A case on the other side of the country is relevant for anyone who believes that a Breathalyzer test indicated an illegal amount of alcohol in their system when they weren't actually over the limit. It involves a Mississippi state senator named Terry Burton.
Burton was arrested for DUI after he ran his SUV off the road and into a traffic sign. However, he argued that the breath test showed a "false positive" of .10 blood alcohol content created by a combination of breath spray and cough syrup.
He said that after his air bags deployed in the accident, "all the powder and dust" caused him to have a coughing spell. He said he took some Nyquil because he had no water or other liquids to drink in his vehicle. He then said "I used breath spray because my mouth felt like cotton."
Burton admitted that he had been drinking earlier in the day at a concert, but had nothing to drink later than that afternoon. A man who regularly drives the senator testified that he dropped him at his car earlier in the evening of the 10 p.m. accident and that he didn't appear to be impaired. The judge in the case believed his side of the story and found him not guilty.
Had Burton been found guilty, he may have faced some harsh consequences since this was the second time he had been charged with DUI over the past five years. He pleaded guilty in 2014 to a DUI charge, admitting that he had a couple of drinks that evening at dinner after having taken a non-narcotic prescription painkiller earlier in the day.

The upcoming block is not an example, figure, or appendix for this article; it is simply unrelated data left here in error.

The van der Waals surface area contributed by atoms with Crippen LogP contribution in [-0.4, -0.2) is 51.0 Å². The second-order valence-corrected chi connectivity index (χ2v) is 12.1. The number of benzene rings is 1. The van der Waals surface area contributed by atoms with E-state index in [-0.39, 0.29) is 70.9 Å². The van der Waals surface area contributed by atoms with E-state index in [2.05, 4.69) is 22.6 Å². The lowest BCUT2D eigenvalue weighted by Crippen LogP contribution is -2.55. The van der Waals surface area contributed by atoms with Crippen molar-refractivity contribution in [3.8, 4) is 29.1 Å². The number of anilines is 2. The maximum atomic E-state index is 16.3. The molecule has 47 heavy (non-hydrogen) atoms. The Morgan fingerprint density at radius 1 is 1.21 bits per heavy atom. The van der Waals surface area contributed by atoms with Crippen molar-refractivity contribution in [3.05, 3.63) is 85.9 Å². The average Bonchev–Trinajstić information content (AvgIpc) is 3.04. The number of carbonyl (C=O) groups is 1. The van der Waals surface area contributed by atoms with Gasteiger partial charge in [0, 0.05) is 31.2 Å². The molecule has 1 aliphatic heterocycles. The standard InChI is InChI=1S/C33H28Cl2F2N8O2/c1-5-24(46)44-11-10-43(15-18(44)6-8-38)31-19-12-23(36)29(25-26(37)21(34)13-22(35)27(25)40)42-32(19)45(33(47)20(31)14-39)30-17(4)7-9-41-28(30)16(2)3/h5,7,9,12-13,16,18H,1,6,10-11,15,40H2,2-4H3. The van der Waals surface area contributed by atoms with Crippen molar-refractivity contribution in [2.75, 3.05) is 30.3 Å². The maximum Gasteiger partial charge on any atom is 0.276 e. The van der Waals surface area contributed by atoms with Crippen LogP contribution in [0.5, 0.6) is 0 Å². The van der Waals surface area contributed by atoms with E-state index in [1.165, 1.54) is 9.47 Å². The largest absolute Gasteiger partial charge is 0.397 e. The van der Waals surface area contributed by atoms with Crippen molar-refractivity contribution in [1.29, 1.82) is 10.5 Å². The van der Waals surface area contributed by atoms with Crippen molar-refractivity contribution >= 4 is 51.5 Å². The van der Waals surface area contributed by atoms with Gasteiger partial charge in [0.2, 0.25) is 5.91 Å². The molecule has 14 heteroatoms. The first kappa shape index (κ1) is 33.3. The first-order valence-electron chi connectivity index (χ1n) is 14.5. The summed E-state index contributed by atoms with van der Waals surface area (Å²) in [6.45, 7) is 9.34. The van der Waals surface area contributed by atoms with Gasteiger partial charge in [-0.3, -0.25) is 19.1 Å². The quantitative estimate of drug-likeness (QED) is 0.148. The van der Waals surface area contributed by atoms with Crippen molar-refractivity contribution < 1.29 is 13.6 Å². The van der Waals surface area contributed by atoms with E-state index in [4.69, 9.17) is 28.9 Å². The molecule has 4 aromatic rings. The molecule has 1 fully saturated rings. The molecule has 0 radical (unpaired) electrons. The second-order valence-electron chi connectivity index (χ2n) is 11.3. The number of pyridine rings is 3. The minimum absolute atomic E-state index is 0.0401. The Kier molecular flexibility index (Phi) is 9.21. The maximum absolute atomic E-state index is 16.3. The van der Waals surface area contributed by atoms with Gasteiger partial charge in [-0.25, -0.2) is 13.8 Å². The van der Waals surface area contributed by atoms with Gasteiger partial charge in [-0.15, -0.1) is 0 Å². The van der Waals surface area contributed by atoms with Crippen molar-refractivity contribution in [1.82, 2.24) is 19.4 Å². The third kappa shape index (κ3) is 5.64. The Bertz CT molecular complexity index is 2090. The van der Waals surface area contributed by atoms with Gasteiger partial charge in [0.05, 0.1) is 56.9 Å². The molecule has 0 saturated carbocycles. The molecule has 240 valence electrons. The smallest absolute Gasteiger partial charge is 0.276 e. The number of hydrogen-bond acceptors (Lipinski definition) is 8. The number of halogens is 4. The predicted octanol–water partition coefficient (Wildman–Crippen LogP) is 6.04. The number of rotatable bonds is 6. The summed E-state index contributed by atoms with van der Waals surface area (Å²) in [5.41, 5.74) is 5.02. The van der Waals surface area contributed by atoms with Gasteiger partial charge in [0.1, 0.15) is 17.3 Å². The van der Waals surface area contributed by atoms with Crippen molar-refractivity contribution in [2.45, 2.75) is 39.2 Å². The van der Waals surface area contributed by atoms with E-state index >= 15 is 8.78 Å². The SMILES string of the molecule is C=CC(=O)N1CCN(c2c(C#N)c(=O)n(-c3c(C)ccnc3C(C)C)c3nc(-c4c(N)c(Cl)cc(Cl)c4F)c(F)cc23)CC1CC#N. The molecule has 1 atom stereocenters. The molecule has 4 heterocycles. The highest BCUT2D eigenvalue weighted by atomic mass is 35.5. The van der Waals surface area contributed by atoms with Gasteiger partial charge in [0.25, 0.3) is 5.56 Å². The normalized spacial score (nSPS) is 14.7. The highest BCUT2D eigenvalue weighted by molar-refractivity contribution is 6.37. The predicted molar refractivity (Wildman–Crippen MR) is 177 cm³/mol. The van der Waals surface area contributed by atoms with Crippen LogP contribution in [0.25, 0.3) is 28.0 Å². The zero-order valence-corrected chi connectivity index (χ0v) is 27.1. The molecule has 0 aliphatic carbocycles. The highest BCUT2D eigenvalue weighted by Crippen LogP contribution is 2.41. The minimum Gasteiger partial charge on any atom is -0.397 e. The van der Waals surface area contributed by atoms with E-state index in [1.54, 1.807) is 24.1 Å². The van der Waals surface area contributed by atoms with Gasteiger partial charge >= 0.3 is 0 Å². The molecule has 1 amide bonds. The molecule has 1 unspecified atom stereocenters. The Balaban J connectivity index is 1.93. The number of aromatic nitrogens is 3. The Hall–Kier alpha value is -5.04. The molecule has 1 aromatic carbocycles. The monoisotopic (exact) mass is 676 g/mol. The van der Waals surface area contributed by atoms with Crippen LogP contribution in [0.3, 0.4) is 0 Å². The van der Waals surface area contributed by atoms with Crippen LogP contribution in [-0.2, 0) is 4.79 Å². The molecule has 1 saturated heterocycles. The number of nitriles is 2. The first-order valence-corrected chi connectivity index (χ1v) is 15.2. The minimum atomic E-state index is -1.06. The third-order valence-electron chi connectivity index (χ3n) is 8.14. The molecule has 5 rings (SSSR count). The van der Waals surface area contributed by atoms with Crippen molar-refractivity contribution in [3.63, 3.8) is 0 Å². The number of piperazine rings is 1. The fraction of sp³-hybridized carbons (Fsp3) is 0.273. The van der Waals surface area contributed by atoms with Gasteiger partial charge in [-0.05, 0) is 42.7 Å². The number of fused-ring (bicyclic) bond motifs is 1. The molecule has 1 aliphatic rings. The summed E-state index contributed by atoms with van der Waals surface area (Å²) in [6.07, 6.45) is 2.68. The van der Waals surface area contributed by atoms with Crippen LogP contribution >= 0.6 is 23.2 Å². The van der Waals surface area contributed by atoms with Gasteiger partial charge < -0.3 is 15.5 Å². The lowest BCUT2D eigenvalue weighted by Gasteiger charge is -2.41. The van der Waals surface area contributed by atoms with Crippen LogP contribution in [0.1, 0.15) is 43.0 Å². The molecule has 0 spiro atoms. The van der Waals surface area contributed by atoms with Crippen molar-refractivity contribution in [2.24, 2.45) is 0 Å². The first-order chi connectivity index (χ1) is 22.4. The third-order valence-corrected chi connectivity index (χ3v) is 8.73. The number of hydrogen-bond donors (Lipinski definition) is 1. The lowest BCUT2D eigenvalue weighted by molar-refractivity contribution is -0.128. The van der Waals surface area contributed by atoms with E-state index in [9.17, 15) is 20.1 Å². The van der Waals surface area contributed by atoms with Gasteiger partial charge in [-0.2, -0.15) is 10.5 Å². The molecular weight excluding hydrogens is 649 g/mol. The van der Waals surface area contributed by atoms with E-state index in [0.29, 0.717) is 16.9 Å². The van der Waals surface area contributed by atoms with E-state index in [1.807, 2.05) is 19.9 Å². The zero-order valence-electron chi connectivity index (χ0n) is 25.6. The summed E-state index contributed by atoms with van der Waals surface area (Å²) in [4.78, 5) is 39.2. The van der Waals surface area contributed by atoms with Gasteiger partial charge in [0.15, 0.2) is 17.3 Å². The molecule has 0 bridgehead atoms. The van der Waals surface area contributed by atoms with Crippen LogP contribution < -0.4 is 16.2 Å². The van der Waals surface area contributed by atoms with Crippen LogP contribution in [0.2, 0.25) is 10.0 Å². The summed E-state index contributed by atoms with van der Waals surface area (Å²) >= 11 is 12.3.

Burton said, "I knew I was guilty then. My daddy taught me to stand up and say you're guilty when you're guilty....That's why I contested this one. I knew I was OK."
There are a number of things that can cause a person's BAC to read higher than it actually is. Sometimes the Breathalyzer or other instrument isn't properly calibrated. In some cases, other substances beside alcohol, like cough syrup, can impact the reading.
That's why it's always wise to have a Nevada criminal defense attorney on your side who can work to see what options there are for challenging the results and to mitigate any consequences of a guilty verdict.
Source: The Clarion-Ledger, "Sen. Terry Burton found not guilty of second DUI," Geoff Pender, June 17, 2016